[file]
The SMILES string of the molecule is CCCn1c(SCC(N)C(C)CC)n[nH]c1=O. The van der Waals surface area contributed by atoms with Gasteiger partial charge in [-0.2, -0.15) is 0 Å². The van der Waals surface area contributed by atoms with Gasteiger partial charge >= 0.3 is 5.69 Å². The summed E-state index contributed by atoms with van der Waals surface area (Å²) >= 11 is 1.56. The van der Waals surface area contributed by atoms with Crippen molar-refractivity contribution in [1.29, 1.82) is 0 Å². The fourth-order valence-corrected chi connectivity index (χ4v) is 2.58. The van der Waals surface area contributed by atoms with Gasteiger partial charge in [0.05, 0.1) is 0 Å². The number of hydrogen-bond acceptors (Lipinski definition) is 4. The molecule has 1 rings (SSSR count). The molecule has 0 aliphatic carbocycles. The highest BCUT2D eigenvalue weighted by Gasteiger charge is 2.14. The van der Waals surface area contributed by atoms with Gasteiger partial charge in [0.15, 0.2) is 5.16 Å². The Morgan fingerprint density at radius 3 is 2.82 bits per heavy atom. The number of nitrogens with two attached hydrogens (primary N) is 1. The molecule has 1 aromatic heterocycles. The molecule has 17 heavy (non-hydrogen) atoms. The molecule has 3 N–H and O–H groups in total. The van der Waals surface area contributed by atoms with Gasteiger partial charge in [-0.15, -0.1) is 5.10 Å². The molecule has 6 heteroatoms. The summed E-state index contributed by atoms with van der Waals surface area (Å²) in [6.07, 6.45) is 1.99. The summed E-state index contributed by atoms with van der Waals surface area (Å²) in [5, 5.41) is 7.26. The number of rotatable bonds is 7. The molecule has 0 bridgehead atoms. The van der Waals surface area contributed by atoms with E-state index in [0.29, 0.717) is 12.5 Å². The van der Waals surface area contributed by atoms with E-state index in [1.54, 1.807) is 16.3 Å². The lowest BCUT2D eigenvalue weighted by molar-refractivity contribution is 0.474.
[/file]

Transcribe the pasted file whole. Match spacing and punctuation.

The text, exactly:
The SMILES string of the molecule is CCCn1c(SCC(N)C(C)CC)n[nH]c1=O. The van der Waals surface area contributed by atoms with Gasteiger partial charge in [-0.2, -0.15) is 0 Å². The van der Waals surface area contributed by atoms with Gasteiger partial charge >= 0.3 is 5.69 Å². The summed E-state index contributed by atoms with van der Waals surface area (Å²) >= 11 is 1.56. The van der Waals surface area contributed by atoms with Crippen molar-refractivity contribution in [1.29, 1.82) is 0 Å². The fourth-order valence-corrected chi connectivity index (χ4v) is 2.58. The van der Waals surface area contributed by atoms with Gasteiger partial charge in [0.05, 0.1) is 0 Å². The number of hydrogen-bond acceptors (Lipinski definition) is 4. The molecule has 1 rings (SSSR count). The molecule has 0 aliphatic carbocycles. The highest BCUT2D eigenvalue weighted by Gasteiger charge is 2.14. The van der Waals surface area contributed by atoms with Gasteiger partial charge in [0.15, 0.2) is 5.16 Å². The Morgan fingerprint density at radius 3 is 2.82 bits per heavy atom. The number of nitrogens with two attached hydrogens (primary N) is 1. The molecule has 1 aromatic heterocycles. The molecule has 17 heavy (non-hydrogen) atoms. The molecule has 3 N–H and O–H groups in total. The van der Waals surface area contributed by atoms with Gasteiger partial charge in [-0.15, -0.1) is 5.10 Å². The molecule has 6 heteroatoms. The summed E-state index contributed by atoms with van der Waals surface area (Å²) in [6.07, 6.45) is 1.99. The summed E-state index contributed by atoms with van der Waals surface area (Å²) in [5, 5.41) is 7.26. The number of rotatable bonds is 7. The molecule has 0 bridgehead atoms. The van der Waals surface area contributed by atoms with E-state index in [0.29, 0.717) is 12.5 Å². The van der Waals surface area contributed by atoms with E-state index in [1.54, 1.807) is 16.3 Å². The lowest BCUT2D eigenvalue weighted by molar-refractivity contribution is 0.474.